Batching, Big Rocks and Bellyflops

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Everyone seems to be curious how well known people spend their days…

So, when, Darren Rowse of ProBlogger, B5 Media and Digital Photography School fame recently shared how he organized his day. it was pretty eye-opening.

Darren uses a popular time management technique called batching.

Instead of reacting to things as they come up, he segments his weeks and days into specific times to handle different types of tasks and subject areas. By allowing tasks of a similar nature to accumulate, he can then power through them all in discrete blocks of time, making him far more efficient.

Batch processing lets Darren get so much more done. His breakdown of how he batches the litany of business tasks was very enlightening, even if you’re not a blogger.

Looking at Darren’s batching schedule, though, there seemed to be something missing…

He had a lot of hours tied up in his professional life, but I also know Darren is a very committed family man. And, I wondered how he fit in the other side of his life. So, I jumped on twitter and asked:

“I’m curious how personal, health, professional and spiritual development get batched?”

And he tweeted back:

“haven’t quite extended batching to some of those areas :-)”

His answer really resonated with me, because I’ve found myself in a similar situation so many times.

It’s especially alluring as an entrepreneur who loves what she/he does. Because the line between work and play is so easily burred. But, still, the deeper I’ve gotten into life, the more apparent something’s become. When you discover tools, techniques and technologies that make your business life better, more organized, and easier, it’s a really good idea to step back and apply those same tools to your bigger picture life.

Which is where batching meets big rocks.

You’ve probably heard the story by now, but if not, I’ll share it. Imagine you’ve got a one-gallon glass jar that represents all the time you have to do everything every day.  Then you’ve got a combination of rocks, stones, pebbles and sand, each one representing something in your life.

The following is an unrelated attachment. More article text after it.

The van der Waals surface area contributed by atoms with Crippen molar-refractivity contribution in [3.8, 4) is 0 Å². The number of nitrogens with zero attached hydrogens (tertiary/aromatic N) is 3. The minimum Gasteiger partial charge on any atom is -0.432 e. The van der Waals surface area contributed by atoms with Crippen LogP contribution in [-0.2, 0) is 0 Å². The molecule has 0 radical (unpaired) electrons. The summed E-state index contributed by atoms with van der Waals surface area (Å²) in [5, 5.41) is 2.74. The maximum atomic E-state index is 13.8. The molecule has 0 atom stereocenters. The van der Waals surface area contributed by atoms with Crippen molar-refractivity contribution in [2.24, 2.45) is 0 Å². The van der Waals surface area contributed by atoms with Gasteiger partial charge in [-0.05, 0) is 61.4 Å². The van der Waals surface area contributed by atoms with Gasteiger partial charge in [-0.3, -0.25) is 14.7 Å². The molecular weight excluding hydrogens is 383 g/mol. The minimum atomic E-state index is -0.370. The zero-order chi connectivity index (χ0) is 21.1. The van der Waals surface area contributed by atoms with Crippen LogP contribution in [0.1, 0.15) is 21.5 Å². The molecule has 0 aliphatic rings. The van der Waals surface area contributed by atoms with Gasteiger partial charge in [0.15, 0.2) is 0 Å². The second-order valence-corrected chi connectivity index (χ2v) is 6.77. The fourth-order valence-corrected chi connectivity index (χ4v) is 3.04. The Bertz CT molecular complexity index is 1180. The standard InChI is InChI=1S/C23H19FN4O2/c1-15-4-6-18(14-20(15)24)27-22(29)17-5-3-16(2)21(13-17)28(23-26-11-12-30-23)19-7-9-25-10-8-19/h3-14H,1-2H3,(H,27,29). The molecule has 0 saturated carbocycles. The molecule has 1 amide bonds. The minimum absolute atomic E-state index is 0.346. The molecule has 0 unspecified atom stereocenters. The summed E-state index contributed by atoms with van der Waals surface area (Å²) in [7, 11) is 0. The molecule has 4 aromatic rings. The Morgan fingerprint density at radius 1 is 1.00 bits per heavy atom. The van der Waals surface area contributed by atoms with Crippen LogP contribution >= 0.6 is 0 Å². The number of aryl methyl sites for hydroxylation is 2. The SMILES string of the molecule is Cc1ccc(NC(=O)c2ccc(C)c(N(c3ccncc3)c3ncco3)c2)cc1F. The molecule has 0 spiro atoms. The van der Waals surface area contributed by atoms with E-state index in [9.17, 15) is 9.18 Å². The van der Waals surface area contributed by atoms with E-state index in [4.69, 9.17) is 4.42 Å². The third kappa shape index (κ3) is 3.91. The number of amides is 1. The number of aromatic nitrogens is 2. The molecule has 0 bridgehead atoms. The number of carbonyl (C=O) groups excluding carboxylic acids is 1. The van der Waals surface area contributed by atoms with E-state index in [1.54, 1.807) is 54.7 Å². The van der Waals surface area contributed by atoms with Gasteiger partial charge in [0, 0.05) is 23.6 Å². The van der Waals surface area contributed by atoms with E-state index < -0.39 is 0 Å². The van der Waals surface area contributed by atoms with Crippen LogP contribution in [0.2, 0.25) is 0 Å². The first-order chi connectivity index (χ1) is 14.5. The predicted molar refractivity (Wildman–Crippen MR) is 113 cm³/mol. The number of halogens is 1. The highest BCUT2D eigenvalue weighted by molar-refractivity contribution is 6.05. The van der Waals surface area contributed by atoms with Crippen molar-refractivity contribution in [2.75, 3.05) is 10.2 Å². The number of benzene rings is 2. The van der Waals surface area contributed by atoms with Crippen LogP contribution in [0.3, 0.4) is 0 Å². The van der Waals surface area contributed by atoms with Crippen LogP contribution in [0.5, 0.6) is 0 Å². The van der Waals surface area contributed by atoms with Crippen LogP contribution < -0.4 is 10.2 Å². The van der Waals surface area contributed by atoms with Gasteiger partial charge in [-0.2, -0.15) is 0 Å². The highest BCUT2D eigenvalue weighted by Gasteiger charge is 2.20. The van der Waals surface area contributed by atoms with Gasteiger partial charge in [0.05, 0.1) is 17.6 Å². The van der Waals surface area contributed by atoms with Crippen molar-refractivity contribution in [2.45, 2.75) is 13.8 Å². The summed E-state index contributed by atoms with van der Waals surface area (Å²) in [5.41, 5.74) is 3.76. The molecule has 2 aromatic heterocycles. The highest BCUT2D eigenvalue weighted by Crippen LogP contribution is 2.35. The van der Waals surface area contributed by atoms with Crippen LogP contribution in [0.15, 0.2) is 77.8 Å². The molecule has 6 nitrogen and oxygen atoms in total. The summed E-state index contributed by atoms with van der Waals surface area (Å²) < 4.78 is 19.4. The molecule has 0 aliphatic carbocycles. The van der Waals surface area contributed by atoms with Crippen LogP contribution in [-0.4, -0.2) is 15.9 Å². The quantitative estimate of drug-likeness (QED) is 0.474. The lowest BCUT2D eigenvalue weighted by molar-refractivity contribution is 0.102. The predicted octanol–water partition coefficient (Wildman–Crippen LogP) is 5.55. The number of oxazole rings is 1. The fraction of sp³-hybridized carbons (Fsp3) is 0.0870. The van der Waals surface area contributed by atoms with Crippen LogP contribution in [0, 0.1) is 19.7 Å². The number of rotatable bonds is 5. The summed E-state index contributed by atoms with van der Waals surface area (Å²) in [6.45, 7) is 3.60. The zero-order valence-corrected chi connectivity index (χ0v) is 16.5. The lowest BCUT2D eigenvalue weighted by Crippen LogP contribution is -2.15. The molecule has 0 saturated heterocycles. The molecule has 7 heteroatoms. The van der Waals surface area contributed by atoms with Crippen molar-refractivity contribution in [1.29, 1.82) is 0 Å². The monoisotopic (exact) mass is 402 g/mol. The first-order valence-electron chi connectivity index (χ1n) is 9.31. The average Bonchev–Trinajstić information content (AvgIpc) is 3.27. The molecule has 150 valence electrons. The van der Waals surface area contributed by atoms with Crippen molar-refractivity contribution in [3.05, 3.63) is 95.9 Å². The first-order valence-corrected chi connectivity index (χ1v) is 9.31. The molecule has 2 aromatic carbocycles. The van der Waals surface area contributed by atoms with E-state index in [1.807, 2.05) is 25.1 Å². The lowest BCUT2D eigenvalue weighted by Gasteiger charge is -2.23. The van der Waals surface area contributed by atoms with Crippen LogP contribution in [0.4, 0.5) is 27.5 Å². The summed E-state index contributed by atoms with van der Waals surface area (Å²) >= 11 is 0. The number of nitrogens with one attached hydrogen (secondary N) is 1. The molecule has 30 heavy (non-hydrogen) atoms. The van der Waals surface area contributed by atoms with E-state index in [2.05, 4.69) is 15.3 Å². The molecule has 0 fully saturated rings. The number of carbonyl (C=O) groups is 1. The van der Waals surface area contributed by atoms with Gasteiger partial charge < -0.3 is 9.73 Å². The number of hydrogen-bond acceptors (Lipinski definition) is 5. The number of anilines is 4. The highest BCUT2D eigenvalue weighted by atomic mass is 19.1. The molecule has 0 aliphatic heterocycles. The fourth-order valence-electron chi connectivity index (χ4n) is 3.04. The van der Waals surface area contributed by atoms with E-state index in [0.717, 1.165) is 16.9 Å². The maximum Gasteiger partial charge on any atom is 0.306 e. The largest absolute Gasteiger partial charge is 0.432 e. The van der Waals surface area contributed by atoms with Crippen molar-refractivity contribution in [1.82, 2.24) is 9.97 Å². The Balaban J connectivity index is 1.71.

The more important the item, the bigger the rock.

So, the sand is the millions of little things, the minutiae. And, the biggest rocks are the most important things to you, often playing with kids, spending time with family, taking care of your health and developing your sense of spirituality (okay, so I just shared a bit of personal bias there).

Most people live by pouring all the sand and little pebbles into the jar first.

Because, this is just how most of us operate. It happens without deliberation. Rather than choosing how to allocate our energy, we just hit autopilot and respond to the millions little tasks that seem to fill up each day.  Then, if there’s any room left in our life-jars, we try to jam the big rocks in after.

But, when we do, we find we’ve got a problem.

The big rocks don’t fit. It’s not that there’s not enough room in the jar, there’s plenty of room for all. If you put the big rocks in first, then pour the sand and pebbles in, they’d easily fill in all the nooks and crannies around the big rocks, “conforming and fitting” in a way that accommodates the more important items. But, when the jar is already half filled with sand and pebbles, they take priority and can no longer easily conform and fit around the big rocks, allowing all to have their place in the jar.

The lesson is, batch the big rocks first.

Rather than just batching your working life, take a step back and look at your bigger life picture.

Ask, what the big rocks in your life are? Then batch them accordingly.

Here’s an example. For me, the big rocks are:

  • Spending “present” time alone with my daughter
  • Spending “present” time alone with my wife
  • Spending “present” time with both together
  • Connecting with my broader family